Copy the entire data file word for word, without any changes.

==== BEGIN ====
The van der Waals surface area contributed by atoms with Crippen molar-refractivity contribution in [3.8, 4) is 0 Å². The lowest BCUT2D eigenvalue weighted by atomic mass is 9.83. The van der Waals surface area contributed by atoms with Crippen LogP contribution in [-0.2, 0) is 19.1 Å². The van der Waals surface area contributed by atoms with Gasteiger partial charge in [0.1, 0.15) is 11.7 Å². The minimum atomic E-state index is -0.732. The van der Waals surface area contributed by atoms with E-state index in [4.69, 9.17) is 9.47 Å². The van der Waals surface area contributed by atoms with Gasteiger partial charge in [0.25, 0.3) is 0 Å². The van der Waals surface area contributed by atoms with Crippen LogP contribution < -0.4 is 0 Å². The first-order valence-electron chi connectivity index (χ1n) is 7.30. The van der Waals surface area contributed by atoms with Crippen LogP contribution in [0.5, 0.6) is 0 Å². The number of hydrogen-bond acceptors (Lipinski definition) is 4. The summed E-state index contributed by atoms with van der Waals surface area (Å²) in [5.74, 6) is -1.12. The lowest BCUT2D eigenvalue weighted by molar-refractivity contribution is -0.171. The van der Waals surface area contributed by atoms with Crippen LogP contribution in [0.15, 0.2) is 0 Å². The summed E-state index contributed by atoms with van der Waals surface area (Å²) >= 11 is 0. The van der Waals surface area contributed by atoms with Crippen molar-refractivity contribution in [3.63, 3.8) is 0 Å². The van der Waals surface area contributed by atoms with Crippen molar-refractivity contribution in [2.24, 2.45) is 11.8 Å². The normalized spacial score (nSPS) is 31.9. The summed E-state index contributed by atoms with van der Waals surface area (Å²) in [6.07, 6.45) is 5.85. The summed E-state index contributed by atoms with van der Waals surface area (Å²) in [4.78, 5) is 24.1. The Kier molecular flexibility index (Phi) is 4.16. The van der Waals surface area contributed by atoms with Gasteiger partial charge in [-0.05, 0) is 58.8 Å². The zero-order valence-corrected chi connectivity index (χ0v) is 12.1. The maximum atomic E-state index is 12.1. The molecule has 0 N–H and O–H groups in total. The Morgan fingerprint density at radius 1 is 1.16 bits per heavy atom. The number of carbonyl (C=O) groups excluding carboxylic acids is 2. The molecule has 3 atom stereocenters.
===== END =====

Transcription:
The van der Waals surface area contributed by atoms with Crippen molar-refractivity contribution in [3.8, 4) is 0 Å². The lowest BCUT2D eigenvalue weighted by atomic mass is 9.83. The van der Waals surface area contributed by atoms with Crippen LogP contribution in [-0.2, 0) is 19.1 Å². The van der Waals surface area contributed by atoms with Gasteiger partial charge in [0.1, 0.15) is 11.7 Å². The minimum atomic E-state index is -0.732. The van der Waals surface area contributed by atoms with E-state index in [4.69, 9.17) is 9.47 Å². The van der Waals surface area contributed by atoms with Gasteiger partial charge in [0.25, 0.3) is 0 Å². The van der Waals surface area contributed by atoms with Crippen LogP contribution < -0.4 is 0 Å². The first-order valence-electron chi connectivity index (χ1n) is 7.30. The van der Waals surface area contributed by atoms with Crippen LogP contribution in [0.5, 0.6) is 0 Å². The number of hydrogen-bond acceptors (Lipinski definition) is 4. The summed E-state index contributed by atoms with van der Waals surface area (Å²) in [5.74, 6) is -1.12. The lowest BCUT2D eigenvalue weighted by molar-refractivity contribution is -0.171. The van der Waals surface area contributed by atoms with Crippen LogP contribution in [0.15, 0.2) is 0 Å². The summed E-state index contributed by atoms with van der Waals surface area (Å²) >= 11 is 0. The van der Waals surface area contributed by atoms with Crippen molar-refractivity contribution in [3.63, 3.8) is 0 Å². The van der Waals surface area contributed by atoms with Crippen molar-refractivity contribution in [2.24, 2.45) is 11.8 Å². The normalized spacial score (nSPS) is 31.9. The summed E-state index contributed by atoms with van der Waals surface area (Å²) in [6.07, 6.45) is 5.85. The summed E-state index contributed by atoms with van der Waals surface area (Å²) in [4.78, 5) is 24.1. The Kier molecular flexibility index (Phi) is 4.16. The van der Waals surface area contributed by atoms with Gasteiger partial charge in [-0.05, 0) is 58.8 Å². The zero-order valence-corrected chi connectivity index (χ0v) is 12.1. The maximum atomic E-state index is 12.1. The molecule has 0 N–H and O–H groups in total. The Morgan fingerprint density at radius 1 is 1.16 bits per heavy atom. The number of carbonyl (C=O) groups excluding carboxylic acids is 2. The molecule has 3 atom stereocenters.